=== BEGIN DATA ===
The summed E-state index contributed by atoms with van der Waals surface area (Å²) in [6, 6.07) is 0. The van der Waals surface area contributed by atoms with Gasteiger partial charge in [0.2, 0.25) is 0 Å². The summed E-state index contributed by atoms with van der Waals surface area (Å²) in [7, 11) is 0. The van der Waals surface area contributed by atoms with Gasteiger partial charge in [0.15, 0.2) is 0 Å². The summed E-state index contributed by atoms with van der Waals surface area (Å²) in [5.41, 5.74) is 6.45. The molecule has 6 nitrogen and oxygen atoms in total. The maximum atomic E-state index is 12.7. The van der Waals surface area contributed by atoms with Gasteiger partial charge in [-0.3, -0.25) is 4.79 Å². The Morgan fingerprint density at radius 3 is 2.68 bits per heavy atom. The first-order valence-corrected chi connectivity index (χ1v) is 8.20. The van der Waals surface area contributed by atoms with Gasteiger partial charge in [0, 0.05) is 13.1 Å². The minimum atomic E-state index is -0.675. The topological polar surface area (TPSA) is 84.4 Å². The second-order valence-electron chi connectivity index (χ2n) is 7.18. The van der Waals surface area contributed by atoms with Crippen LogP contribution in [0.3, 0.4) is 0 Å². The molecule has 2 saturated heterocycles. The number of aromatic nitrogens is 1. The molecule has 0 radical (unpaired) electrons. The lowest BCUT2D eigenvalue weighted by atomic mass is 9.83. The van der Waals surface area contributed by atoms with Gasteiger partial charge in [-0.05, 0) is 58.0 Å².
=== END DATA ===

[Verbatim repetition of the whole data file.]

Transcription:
The summed E-state index contributed by atoms with van der Waals surface area (Å²) in [6, 6.07) is 0. The van der Waals surface area contributed by atoms with Gasteiger partial charge in [0.2, 0.25) is 0 Å². The summed E-state index contributed by atoms with van der Waals surface area (Å²) in [7, 11) is 0. The van der Waals surface area contributed by atoms with Gasteiger partial charge in [0.15, 0.2) is 0 Å². The summed E-state index contributed by atoms with van der Waals surface area (Å²) in [5.41, 5.74) is 6.45. The molecule has 6 nitrogen and oxygen atoms in total. The maximum atomic E-state index is 12.7. The van der Waals surface area contributed by atoms with Gasteiger partial charge in [-0.3, -0.25) is 4.79 Å². The Morgan fingerprint density at radius 3 is 2.68 bits per heavy atom. The first-order valence-corrected chi connectivity index (χ1v) is 8.20. The van der Waals surface area contributed by atoms with Gasteiger partial charge in [0, 0.05) is 13.1 Å². The minimum atomic E-state index is -0.675. The topological polar surface area (TPSA) is 84.4 Å². The second-order valence-electron chi connectivity index (χ2n) is 7.18. The van der Waals surface area contributed by atoms with Crippen LogP contribution in [0.3, 0.4) is 0 Å². The molecule has 2 saturated heterocycles. The number of aromatic nitrogens is 1. The molecule has 0 radical (unpaired) electrons. The lowest BCUT2D eigenvalue weighted by atomic mass is 9.83. The van der Waals surface area contributed by atoms with Gasteiger partial charge in [-0.05, 0) is 58.0 Å².